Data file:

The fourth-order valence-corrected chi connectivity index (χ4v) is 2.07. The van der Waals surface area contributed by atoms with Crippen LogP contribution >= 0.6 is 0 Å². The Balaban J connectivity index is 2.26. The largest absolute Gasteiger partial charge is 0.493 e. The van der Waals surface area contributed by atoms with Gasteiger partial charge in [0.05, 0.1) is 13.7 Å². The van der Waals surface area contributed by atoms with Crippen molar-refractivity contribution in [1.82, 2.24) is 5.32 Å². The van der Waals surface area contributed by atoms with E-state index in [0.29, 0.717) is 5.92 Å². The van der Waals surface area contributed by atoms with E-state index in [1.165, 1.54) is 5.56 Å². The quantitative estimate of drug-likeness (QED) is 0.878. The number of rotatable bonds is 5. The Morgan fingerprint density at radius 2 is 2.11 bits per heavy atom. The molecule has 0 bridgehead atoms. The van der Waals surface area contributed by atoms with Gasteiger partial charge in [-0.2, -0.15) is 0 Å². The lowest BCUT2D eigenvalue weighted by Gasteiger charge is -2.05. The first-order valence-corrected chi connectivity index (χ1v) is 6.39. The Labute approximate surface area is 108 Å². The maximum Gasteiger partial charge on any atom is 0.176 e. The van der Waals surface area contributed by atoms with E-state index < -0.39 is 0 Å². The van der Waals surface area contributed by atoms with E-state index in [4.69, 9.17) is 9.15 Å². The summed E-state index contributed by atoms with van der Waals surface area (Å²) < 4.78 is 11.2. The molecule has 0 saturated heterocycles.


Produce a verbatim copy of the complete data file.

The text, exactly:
The fourth-order valence-corrected chi connectivity index (χ4v) is 2.07. The van der Waals surface area contributed by atoms with Crippen LogP contribution >= 0.6 is 0 Å². The Balaban J connectivity index is 2.26. The largest absolute Gasteiger partial charge is 0.493 e. The van der Waals surface area contributed by atoms with Gasteiger partial charge in [0.05, 0.1) is 13.7 Å². The van der Waals surface area contributed by atoms with Crippen molar-refractivity contribution in [1.82, 2.24) is 5.32 Å². The van der Waals surface area contributed by atoms with E-state index in [0.29, 0.717) is 5.92 Å². The van der Waals surface area contributed by atoms with E-state index in [1.165, 1.54) is 5.56 Å². The quantitative estimate of drug-likeness (QED) is 0.878. The number of rotatable bonds is 5. The Morgan fingerprint density at radius 2 is 2.11 bits per heavy atom. The molecule has 0 bridgehead atoms. The van der Waals surface area contributed by atoms with Gasteiger partial charge in [-0.2, -0.15) is 0 Å². The lowest BCUT2D eigenvalue weighted by Gasteiger charge is -2.05. The first-order valence-corrected chi connectivity index (χ1v) is 6.39. The Labute approximate surface area is 108 Å². The maximum Gasteiger partial charge on any atom is 0.176 e. The van der Waals surface area contributed by atoms with E-state index < -0.39 is 0 Å². The van der Waals surface area contributed by atoms with E-state index in [4.69, 9.17) is 9.15 Å². The summed E-state index contributed by atoms with van der Waals surface area (Å²) < 4.78 is 11.2. The molecule has 0 saturated heterocycles.